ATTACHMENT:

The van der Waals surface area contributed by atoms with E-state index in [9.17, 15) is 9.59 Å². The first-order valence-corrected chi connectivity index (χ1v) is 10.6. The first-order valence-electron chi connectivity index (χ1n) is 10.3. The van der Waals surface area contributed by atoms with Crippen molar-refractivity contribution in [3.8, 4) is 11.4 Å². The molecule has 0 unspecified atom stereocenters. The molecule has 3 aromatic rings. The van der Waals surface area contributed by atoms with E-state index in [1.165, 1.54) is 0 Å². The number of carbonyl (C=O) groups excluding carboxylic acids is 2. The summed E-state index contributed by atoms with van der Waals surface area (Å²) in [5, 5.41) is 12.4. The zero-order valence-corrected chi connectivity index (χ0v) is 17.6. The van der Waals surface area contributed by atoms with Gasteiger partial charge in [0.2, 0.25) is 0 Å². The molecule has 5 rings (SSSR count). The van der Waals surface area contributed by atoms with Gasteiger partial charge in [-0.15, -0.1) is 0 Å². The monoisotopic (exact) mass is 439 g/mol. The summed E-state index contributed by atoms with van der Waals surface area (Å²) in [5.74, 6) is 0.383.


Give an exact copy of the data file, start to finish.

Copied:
The van der Waals surface area contributed by atoms with E-state index in [9.17, 15) is 9.59 Å². The first-order valence-corrected chi connectivity index (χ1v) is 10.6. The first-order valence-electron chi connectivity index (χ1n) is 10.3. The van der Waals surface area contributed by atoms with Crippen molar-refractivity contribution in [3.8, 4) is 11.4 Å². The molecule has 0 unspecified atom stereocenters. The molecule has 3 aromatic rings. The van der Waals surface area contributed by atoms with E-state index in [1.165, 1.54) is 0 Å². The number of carbonyl (C=O) groups excluding carboxylic acids is 2. The summed E-state index contributed by atoms with van der Waals surface area (Å²) in [5, 5.41) is 12.4. The zero-order valence-corrected chi connectivity index (χ0v) is 17.6. The van der Waals surface area contributed by atoms with Gasteiger partial charge in [0.2, 0.25) is 0 Å². The molecule has 5 rings (SSSR count). The van der Waals surface area contributed by atoms with Gasteiger partial charge in [-0.15, -0.1) is 0 Å². The monoisotopic (exact) mass is 439 g/mol. The summed E-state index contributed by atoms with van der Waals surface area (Å²) in [5.74, 6) is 0.383.